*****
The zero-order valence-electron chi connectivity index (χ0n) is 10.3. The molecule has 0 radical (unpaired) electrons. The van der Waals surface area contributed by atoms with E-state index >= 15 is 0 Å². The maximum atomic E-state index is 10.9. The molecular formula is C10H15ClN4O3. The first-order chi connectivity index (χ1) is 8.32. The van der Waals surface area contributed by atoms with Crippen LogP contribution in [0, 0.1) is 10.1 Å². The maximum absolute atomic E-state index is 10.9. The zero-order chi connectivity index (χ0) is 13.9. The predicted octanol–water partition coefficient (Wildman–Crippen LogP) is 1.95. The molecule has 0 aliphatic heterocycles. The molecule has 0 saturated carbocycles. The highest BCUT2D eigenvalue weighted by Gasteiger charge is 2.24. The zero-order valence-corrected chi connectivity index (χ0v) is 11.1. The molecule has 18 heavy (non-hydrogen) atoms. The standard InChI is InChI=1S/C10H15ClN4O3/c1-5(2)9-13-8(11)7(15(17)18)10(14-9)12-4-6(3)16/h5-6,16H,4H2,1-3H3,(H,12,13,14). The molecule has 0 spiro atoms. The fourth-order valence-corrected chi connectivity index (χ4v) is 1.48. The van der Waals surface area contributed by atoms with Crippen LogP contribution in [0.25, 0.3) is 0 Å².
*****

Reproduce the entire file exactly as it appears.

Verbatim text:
The zero-order valence-electron chi connectivity index (χ0n) is 10.3. The molecule has 0 radical (unpaired) electrons. The van der Waals surface area contributed by atoms with E-state index >= 15 is 0 Å². The maximum atomic E-state index is 10.9. The molecular formula is C10H15ClN4O3. The first-order chi connectivity index (χ1) is 8.32. The van der Waals surface area contributed by atoms with Crippen LogP contribution in [0, 0.1) is 10.1 Å². The maximum absolute atomic E-state index is 10.9. The zero-order chi connectivity index (χ0) is 13.9. The predicted octanol–water partition coefficient (Wildman–Crippen LogP) is 1.95. The molecule has 0 aliphatic heterocycles. The molecule has 0 saturated carbocycles. The highest BCUT2D eigenvalue weighted by Gasteiger charge is 2.24. The zero-order valence-corrected chi connectivity index (χ0v) is 11.1. The molecule has 18 heavy (non-hydrogen) atoms. The standard InChI is InChI=1S/C10H15ClN4O3/c1-5(2)9-13-8(11)7(15(17)18)10(14-9)12-4-6(3)16/h5-6,16H,4H2,1-3H3,(H,12,13,14). The molecule has 0 spiro atoms. The fourth-order valence-corrected chi connectivity index (χ4v) is 1.48. The van der Waals surface area contributed by atoms with Crippen LogP contribution in [0.25, 0.3) is 0 Å².